From Arabia to America
Published: Tuesday, January 22, 2013
Updated: Tuesday, January 22, 2013 01:01
Since middle school, Oregon State University mechanical engineering sophomore Mishal Algari has wanted to leave his home in Saudi Arabia and study abroad in the United States. For the past year now, he has seen this hope fulfilled.
Long before coming to America, Algari grew up in Jubail, a city with a population about the size of the Eugene-Springfield area, in the Eastern Provence of Saudi Arabia.
“Jubail is different from other Saudi Arabian cities,” Algari said. “Different people from all over the world go there for work. Due to a variety of worldviews, it’s a fairly understanding and accepting place to be.”
Growing up, Algari spent most of his free time hanging out on the beach, playing soccer with his friends and playing video games, all the while trying to keep cool during the heat of the summer months. Located on the coast of the Persian Gulf, Jubail can get incredibly hot and humid.
“When I say [Jubail] is hot, it’s really hot,” Algari said. “From noon to 3, no labor is allowed in the city. My brother and I conducted an experiment one time just to see how hot it was. We cracked an egg on the sidewalk, and it literally cooked.”
Other than dealing with the heat and having fun with his friends, family was also an important aspect of Algari’s life.
“When I was a kid, every weekend my family and I would go to my grandmother’s house to spend time with my mom’s side of the family,” Algari said.
After Algari expressed interest in studying in America, the connections throughout his extended family helped pave his way to coming to Corvallis. Several of Algari’s relatives had studied in America, and Algari’s father, Adel, began contacting them to decide on a school.
“My cousin had just graduated from a university in a small Oregon town called Corvallis,” Algari said. “He said the school was great and that the town was genuinely a good place to be. I did a little more research on it, and eventually the family agreed it would be the best place for Mishal to apply to.”
Algari then began his college career here. While enjoying writing and reading, and considering being an English major, he settled instead on mechanical engineering. He worked hard and quickly made a group of friends here, and soon had settled down comfortably into Corvallis life.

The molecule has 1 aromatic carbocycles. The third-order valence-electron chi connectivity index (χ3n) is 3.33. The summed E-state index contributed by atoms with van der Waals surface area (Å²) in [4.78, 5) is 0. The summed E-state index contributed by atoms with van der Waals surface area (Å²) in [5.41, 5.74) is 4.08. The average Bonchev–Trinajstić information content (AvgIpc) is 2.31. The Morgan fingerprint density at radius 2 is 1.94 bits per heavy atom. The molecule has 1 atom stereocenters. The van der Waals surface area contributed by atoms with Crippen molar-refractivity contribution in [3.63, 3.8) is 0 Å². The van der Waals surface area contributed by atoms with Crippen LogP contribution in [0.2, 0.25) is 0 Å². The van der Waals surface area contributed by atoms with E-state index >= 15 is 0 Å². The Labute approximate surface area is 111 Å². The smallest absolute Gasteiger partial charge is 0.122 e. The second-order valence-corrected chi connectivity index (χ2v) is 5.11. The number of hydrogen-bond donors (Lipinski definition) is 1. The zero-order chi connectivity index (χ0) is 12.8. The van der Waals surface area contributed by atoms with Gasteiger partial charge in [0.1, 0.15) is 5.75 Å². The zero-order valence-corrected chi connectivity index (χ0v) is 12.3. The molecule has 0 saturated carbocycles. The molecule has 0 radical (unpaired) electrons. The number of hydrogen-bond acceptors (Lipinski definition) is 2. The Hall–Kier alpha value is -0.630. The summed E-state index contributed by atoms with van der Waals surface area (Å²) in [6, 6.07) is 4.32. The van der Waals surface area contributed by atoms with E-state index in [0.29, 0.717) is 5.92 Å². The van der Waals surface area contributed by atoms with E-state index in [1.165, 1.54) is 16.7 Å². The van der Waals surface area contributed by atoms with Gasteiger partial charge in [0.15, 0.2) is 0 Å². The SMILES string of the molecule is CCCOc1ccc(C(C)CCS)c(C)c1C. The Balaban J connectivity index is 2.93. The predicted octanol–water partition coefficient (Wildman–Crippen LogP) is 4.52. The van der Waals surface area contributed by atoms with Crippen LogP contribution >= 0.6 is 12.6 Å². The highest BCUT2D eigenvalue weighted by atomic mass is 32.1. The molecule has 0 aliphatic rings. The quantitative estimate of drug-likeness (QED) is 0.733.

“What I love about [Corvallis] is how people can express what they like and want to do and still be accepted without becoming an outsider,” Algari said. “I also love the contrast between Corvallis and Jubail. I love the rain and all the green here.”
Ali Al Nasser, also an international student from Saudi Arabia, also feels this way.
“The picture of America in my mind is that people are nice and polite and they treat all people well,” Al Nasser said. “I mean, no matter who you are, where are you from, the matter is you are human and respectable.”
However, both students also miss parts about home.
“Most of all, I love the food from Saudi Arabia,” Algari said. “Also, on a different note, there isn’t really any gender discrimination when it comes to music. For example, in Saudi Arabia, a super tough-looking guy pulled up in a car next to me one time rocking the song ‘Barbie Girl,’ Perfectly normal in Jubail, but in America it probably would have seemed comical.”
“What I like most about my country is that there I can practice my religion’s duties more clearly and regularly,” Al Nasser added. “Here l live in a community that has a different religion and different culture so there aren’t many. Still, I can do whatever I want here, because l believe in the [United States] you have liberty with most things.”
Regardless, both have enjoyed their time in America.
“My time here has been great,” Algari said. “Every day I come to school, I meet someone new or gain a new experience, which is the point of studying abroad — to grow in the culture, find something new and have fun.”
Ryan Dawes, news reporter